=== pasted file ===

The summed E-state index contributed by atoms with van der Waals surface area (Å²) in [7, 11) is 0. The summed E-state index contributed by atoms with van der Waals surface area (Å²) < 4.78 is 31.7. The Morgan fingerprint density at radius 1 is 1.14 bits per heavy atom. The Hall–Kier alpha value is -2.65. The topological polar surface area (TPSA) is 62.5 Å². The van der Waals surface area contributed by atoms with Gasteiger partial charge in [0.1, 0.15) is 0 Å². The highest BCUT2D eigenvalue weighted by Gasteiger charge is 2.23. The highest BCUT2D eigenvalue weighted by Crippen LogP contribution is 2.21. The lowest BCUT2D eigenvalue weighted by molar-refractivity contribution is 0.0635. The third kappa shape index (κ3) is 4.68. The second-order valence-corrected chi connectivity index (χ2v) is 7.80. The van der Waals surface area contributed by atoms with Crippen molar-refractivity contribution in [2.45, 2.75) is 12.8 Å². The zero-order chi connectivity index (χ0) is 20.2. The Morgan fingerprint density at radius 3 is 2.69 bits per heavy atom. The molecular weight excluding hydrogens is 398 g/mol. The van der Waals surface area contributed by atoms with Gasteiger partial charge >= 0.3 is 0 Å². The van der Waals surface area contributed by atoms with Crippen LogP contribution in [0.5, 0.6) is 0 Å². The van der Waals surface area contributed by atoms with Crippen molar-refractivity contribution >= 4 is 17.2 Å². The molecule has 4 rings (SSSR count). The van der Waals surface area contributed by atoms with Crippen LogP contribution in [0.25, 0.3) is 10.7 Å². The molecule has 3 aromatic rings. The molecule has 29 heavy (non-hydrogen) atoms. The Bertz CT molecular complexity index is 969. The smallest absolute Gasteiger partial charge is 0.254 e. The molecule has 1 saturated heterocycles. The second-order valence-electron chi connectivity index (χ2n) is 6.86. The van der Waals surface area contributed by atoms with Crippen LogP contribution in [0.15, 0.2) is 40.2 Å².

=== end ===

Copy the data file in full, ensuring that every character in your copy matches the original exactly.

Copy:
The summed E-state index contributed by atoms with van der Waals surface area (Å²) in [7, 11) is 0. The summed E-state index contributed by atoms with van der Waals surface area (Å²) < 4.78 is 31.7. The Morgan fingerprint density at radius 1 is 1.14 bits per heavy atom. The Hall–Kier alpha value is -2.65. The topological polar surface area (TPSA) is 62.5 Å². The van der Waals surface area contributed by atoms with Gasteiger partial charge in [0.1, 0.15) is 0 Å². The highest BCUT2D eigenvalue weighted by Gasteiger charge is 2.23. The highest BCUT2D eigenvalue weighted by Crippen LogP contribution is 2.21. The lowest BCUT2D eigenvalue weighted by molar-refractivity contribution is 0.0635. The third kappa shape index (κ3) is 4.68. The second-order valence-corrected chi connectivity index (χ2v) is 7.80. The van der Waals surface area contributed by atoms with Crippen molar-refractivity contribution in [2.45, 2.75) is 12.8 Å². The zero-order chi connectivity index (χ0) is 20.2. The Morgan fingerprint density at radius 3 is 2.69 bits per heavy atom. The molecular weight excluding hydrogens is 398 g/mol. The van der Waals surface area contributed by atoms with Gasteiger partial charge >= 0.3 is 0 Å². The van der Waals surface area contributed by atoms with Crippen LogP contribution in [0.5, 0.6) is 0 Å². The van der Waals surface area contributed by atoms with Crippen molar-refractivity contribution >= 4 is 17.2 Å². The molecule has 4 rings (SSSR count). The van der Waals surface area contributed by atoms with Crippen LogP contribution in [0.25, 0.3) is 10.7 Å². The molecule has 3 aromatic rings. The molecule has 29 heavy (non-hydrogen) atoms. The Bertz CT molecular complexity index is 969. The smallest absolute Gasteiger partial charge is 0.254 e. The molecule has 1 saturated heterocycles. The second-order valence-electron chi connectivity index (χ2n) is 6.86. The van der Waals surface area contributed by atoms with Crippen LogP contribution in [0.15, 0.2) is 40.2 Å².